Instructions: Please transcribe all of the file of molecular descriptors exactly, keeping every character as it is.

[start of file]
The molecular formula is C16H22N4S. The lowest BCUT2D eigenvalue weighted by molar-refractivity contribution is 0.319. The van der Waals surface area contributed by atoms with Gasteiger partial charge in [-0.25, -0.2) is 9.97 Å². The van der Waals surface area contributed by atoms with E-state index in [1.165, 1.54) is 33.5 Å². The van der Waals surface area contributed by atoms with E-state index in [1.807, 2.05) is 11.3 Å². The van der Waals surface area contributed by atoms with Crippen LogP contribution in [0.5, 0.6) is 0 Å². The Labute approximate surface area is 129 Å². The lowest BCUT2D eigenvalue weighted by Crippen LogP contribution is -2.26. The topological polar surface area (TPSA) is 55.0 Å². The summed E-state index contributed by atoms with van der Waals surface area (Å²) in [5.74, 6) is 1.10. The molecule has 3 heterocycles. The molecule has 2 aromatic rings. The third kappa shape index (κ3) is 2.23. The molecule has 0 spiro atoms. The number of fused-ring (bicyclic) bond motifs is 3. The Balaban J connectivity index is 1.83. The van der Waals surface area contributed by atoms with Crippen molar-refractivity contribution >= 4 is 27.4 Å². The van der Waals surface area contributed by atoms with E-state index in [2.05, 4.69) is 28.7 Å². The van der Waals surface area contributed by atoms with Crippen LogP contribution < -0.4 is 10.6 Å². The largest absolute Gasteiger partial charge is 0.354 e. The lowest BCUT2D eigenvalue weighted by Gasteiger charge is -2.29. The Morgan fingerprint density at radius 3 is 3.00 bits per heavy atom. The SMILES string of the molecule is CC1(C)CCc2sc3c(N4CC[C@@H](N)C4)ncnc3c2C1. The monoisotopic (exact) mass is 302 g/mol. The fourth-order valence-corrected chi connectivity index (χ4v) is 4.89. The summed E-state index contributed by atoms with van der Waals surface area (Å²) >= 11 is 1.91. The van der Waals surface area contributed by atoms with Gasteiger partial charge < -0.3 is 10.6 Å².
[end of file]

The molecular formula is C16H22N4S. The lowest BCUT2D eigenvalue weighted by molar-refractivity contribution is 0.319. The van der Waals surface area contributed by atoms with Gasteiger partial charge in [-0.25, -0.2) is 9.97 Å². The van der Waals surface area contributed by atoms with E-state index in [1.165, 1.54) is 33.5 Å². The van der Waals surface area contributed by atoms with E-state index in [1.807, 2.05) is 11.3 Å². The van der Waals surface area contributed by atoms with Crippen LogP contribution in [0.5, 0.6) is 0 Å². The Labute approximate surface area is 129 Å². The lowest BCUT2D eigenvalue weighted by Crippen LogP contribution is -2.26. The topological polar surface area (TPSA) is 55.0 Å². The summed E-state index contributed by atoms with van der Waals surface area (Å²) in [5.74, 6) is 1.10. The molecule has 3 heterocycles. The molecule has 2 aromatic rings. The third kappa shape index (κ3) is 2.23. The molecule has 0 spiro atoms. The number of fused-ring (bicyclic) bond motifs is 3. The Balaban J connectivity index is 1.83. The van der Waals surface area contributed by atoms with Crippen molar-refractivity contribution >= 4 is 27.4 Å². The van der Waals surface area contributed by atoms with E-state index in [2.05, 4.69) is 28.7 Å². The van der Waals surface area contributed by atoms with Crippen LogP contribution < -0.4 is 10.6 Å². The largest absolute Gasteiger partial charge is 0.354 e. The lowest BCUT2D eigenvalue weighted by Gasteiger charge is -2.29. The Morgan fingerprint density at radius 3 is 3.00 bits per heavy atom. The SMILES string of the molecule is CC1(C)CCc2sc3c(N4CC[C@@H](N)C4)ncnc3c2C1. The monoisotopic (exact) mass is 302 g/mol. The fourth-order valence-corrected chi connectivity index (χ4v) is 4.89. The summed E-state index contributed by atoms with van der Waals surface area (Å²) >= 11 is 1.91. The van der Waals surface area contributed by atoms with Gasteiger partial charge < -0.3 is 10.6 Å².